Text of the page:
That focus exemplifies the firm’s approach. Before joining Syncom, Jones earned a bachelor’s degree in electrical engineering, a master’s degree in computer science and biomedical engineering, and an MBA, from respectively Trinity College, George Washington University and Harvard University. Wilkins, Syncom’s first president and CEO, is no longer active with the firm but remains an adviser. He was a venture capitalist before co-founding Syncom, and earned an undergrad degree from Boston University and a Harvard MBA.
Since its founding, Syncom has invested in more than 150 companies with an aggregate market value of over $10 billion, some of which went public or were sold to major corporations. Along with its telecom portfolio, Syncom also invested in companies that brought cable television to black and Hispanic communities in Los Angeles, Chicago and the District of Columbia.
Jones says, “We look for the best deals, as opposed to operating based upon a social calling. We invest in companies that are minority-owned and operate in the minority or general market, and firms that are not minority-owned and do business in the ethnic marketplace. Sixty percent of our investments are with ethnically owned companies and 40 percent are not.”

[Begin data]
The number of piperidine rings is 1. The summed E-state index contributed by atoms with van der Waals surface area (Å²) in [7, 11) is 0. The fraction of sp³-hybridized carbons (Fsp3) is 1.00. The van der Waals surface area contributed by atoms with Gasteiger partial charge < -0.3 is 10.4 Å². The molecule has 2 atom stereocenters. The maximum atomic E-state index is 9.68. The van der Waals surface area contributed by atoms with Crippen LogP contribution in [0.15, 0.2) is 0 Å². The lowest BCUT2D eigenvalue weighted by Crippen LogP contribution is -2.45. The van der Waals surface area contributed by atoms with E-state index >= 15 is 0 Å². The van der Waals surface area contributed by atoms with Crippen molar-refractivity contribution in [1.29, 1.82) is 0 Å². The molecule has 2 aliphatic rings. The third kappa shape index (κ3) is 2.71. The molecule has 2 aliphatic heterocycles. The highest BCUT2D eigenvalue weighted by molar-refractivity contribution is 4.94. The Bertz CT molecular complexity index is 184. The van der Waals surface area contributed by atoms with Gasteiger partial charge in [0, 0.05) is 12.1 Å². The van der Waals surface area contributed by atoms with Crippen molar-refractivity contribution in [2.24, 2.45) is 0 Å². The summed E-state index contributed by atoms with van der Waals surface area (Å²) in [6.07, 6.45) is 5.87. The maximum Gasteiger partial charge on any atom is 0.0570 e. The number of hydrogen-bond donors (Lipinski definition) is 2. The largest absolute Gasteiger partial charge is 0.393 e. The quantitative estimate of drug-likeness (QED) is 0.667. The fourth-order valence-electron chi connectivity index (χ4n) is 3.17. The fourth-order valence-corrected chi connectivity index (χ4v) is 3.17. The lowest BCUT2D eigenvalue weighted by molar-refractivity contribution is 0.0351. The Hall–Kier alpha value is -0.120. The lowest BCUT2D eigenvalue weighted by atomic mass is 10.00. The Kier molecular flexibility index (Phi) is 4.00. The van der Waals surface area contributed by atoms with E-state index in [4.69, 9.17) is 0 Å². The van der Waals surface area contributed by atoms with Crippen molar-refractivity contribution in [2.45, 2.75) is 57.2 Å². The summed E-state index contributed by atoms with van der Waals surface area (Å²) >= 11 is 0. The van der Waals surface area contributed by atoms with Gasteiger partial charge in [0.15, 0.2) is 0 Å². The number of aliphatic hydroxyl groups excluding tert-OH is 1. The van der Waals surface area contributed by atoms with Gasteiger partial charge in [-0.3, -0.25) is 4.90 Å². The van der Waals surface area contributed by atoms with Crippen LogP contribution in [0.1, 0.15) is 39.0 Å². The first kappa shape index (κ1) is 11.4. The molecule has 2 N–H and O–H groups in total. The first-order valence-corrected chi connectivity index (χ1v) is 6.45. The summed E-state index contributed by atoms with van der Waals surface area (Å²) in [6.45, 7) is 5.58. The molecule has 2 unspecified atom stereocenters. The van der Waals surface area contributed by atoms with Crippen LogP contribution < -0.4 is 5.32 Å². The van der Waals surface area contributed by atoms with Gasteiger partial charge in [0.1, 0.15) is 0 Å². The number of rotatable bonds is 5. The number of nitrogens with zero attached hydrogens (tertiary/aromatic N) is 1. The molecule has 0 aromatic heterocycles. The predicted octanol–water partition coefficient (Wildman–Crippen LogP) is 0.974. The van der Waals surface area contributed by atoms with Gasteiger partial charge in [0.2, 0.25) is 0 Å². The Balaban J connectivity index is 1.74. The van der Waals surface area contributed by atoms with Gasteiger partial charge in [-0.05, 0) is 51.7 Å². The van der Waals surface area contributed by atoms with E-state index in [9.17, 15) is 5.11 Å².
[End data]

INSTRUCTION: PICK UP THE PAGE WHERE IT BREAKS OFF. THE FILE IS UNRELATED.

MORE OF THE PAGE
When Syncom decided to buy Iridium, some observers thought its partners went crazy. But Wilkins saw a way to build a telecom link between people in rural areas and the outside world. Critics also didn’t have his vision of a global market for clients located on ships, planes, at the poles, mid-desert, or in businesses like FedEx that use Iridium to track vehicles.
But in 2000, impediments had to be hurdled before the Iridium purchase was made. The bursting of the dot-com bubble frightened most investors away from such a speculative tech buy, as well as the stigma of Iridium being the then-largest corporate bankruptcy in U.S. history. So Syncom put together a group that raised $25 million to buy the firm, and another $130 million in commitments to recapitalize the venture.